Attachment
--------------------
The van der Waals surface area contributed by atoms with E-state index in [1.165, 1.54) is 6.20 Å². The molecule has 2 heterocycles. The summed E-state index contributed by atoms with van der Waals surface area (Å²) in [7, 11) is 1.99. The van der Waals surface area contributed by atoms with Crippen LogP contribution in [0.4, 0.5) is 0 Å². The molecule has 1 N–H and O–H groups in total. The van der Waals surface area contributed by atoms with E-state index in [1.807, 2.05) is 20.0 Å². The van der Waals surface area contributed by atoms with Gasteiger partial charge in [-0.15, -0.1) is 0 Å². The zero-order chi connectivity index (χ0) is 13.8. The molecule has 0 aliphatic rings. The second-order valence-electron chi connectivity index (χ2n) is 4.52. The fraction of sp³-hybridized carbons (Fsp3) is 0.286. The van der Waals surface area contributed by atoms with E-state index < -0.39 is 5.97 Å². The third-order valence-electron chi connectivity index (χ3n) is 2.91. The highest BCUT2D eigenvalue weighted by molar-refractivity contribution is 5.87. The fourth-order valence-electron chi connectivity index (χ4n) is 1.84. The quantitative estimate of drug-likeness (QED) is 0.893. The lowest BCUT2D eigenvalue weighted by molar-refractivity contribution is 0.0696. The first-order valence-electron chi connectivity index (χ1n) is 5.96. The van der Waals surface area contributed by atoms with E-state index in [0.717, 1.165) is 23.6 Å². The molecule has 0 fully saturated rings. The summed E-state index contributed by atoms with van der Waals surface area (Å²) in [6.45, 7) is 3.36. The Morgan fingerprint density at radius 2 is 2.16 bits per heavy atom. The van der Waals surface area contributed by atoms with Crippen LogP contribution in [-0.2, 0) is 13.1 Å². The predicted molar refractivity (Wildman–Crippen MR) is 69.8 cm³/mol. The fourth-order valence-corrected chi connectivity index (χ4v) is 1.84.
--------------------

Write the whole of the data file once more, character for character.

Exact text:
The van der Waals surface area contributed by atoms with E-state index in [1.165, 1.54) is 6.20 Å². The molecule has 2 heterocycles. The summed E-state index contributed by atoms with van der Waals surface area (Å²) in [7, 11) is 1.99. The van der Waals surface area contributed by atoms with Crippen LogP contribution in [0.4, 0.5) is 0 Å². The molecule has 1 N–H and O–H groups in total. The van der Waals surface area contributed by atoms with E-state index in [1.807, 2.05) is 20.0 Å². The van der Waals surface area contributed by atoms with Gasteiger partial charge in [-0.15, -0.1) is 0 Å². The zero-order chi connectivity index (χ0) is 13.8. The molecule has 0 aliphatic rings. The second-order valence-electron chi connectivity index (χ2n) is 4.52. The fraction of sp³-hybridized carbons (Fsp3) is 0.286. The van der Waals surface area contributed by atoms with E-state index < -0.39 is 5.97 Å². The third-order valence-electron chi connectivity index (χ3n) is 2.91. The highest BCUT2D eigenvalue weighted by molar-refractivity contribution is 5.87. The fourth-order valence-electron chi connectivity index (χ4n) is 1.84. The quantitative estimate of drug-likeness (QED) is 0.893. The lowest BCUT2D eigenvalue weighted by molar-refractivity contribution is 0.0696. The first-order valence-electron chi connectivity index (χ1n) is 5.96. The van der Waals surface area contributed by atoms with E-state index in [0.717, 1.165) is 23.6 Å². The molecule has 0 fully saturated rings. The summed E-state index contributed by atoms with van der Waals surface area (Å²) in [6.45, 7) is 3.36. The Morgan fingerprint density at radius 2 is 2.16 bits per heavy atom. The van der Waals surface area contributed by atoms with Crippen LogP contribution in [-0.2, 0) is 13.1 Å². The predicted molar refractivity (Wildman–Crippen MR) is 69.8 cm³/mol. The fourth-order valence-corrected chi connectivity index (χ4v) is 1.84.